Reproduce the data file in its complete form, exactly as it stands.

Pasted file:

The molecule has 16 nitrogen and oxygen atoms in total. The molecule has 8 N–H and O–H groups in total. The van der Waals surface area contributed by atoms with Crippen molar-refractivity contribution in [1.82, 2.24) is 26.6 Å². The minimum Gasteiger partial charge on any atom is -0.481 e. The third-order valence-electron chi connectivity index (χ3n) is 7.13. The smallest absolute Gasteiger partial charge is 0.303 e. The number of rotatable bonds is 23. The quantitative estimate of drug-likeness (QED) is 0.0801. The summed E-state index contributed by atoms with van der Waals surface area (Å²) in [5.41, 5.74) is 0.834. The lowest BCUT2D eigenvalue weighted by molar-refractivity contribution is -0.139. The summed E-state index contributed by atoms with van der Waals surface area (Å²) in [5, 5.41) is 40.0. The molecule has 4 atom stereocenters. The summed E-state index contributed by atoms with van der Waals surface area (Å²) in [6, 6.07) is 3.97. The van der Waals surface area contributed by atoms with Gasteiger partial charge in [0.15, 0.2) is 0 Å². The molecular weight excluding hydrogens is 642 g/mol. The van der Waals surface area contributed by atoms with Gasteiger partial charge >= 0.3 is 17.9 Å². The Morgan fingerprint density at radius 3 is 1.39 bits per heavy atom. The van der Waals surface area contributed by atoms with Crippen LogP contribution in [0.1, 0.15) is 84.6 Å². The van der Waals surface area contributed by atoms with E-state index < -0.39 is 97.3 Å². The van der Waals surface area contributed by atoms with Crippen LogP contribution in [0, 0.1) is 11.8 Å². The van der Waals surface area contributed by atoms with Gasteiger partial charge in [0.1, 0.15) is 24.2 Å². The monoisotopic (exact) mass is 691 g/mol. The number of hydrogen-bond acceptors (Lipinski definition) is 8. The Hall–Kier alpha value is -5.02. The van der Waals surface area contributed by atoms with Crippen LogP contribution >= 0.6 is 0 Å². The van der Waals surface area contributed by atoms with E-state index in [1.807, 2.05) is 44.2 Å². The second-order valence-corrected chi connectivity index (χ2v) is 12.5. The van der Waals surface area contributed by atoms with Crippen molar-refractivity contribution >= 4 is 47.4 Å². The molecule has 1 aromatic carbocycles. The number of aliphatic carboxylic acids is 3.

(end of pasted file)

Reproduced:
The molecule has 16 nitrogen and oxygen atoms in total. The molecule has 8 N–H and O–H groups in total. The van der Waals surface area contributed by atoms with Crippen molar-refractivity contribution in [1.82, 2.24) is 26.6 Å². The minimum Gasteiger partial charge on any atom is -0.481 e. The third-order valence-electron chi connectivity index (χ3n) is 7.13. The smallest absolute Gasteiger partial charge is 0.303 e. The number of rotatable bonds is 23. The quantitative estimate of drug-likeness (QED) is 0.0801. The summed E-state index contributed by atoms with van der Waals surface area (Å²) in [5.41, 5.74) is 0.834. The lowest BCUT2D eigenvalue weighted by molar-refractivity contribution is -0.139. The summed E-state index contributed by atoms with van der Waals surface area (Å²) in [5, 5.41) is 40.0. The molecule has 4 atom stereocenters. The summed E-state index contributed by atoms with van der Waals surface area (Å²) in [6, 6.07) is 3.97. The van der Waals surface area contributed by atoms with Gasteiger partial charge in [0.15, 0.2) is 0 Å². The molecular weight excluding hydrogens is 642 g/mol. The van der Waals surface area contributed by atoms with Gasteiger partial charge >= 0.3 is 17.9 Å². The Morgan fingerprint density at radius 3 is 1.39 bits per heavy atom. The van der Waals surface area contributed by atoms with Crippen LogP contribution in [0.1, 0.15) is 84.6 Å². The van der Waals surface area contributed by atoms with E-state index < -0.39 is 97.3 Å². The van der Waals surface area contributed by atoms with Crippen LogP contribution in [0, 0.1) is 11.8 Å². The van der Waals surface area contributed by atoms with Gasteiger partial charge in [0.1, 0.15) is 24.2 Å². The monoisotopic (exact) mass is 691 g/mol. The number of hydrogen-bond acceptors (Lipinski definition) is 8. The Hall–Kier alpha value is -5.02. The van der Waals surface area contributed by atoms with Crippen LogP contribution >= 0.6 is 0 Å². The van der Waals surface area contributed by atoms with E-state index in [1.807, 2.05) is 44.2 Å². The second-order valence-corrected chi connectivity index (χ2v) is 12.5. The van der Waals surface area contributed by atoms with Crippen molar-refractivity contribution >= 4 is 47.4 Å². The molecule has 1 aromatic carbocycles. The number of aliphatic carboxylic acids is 3.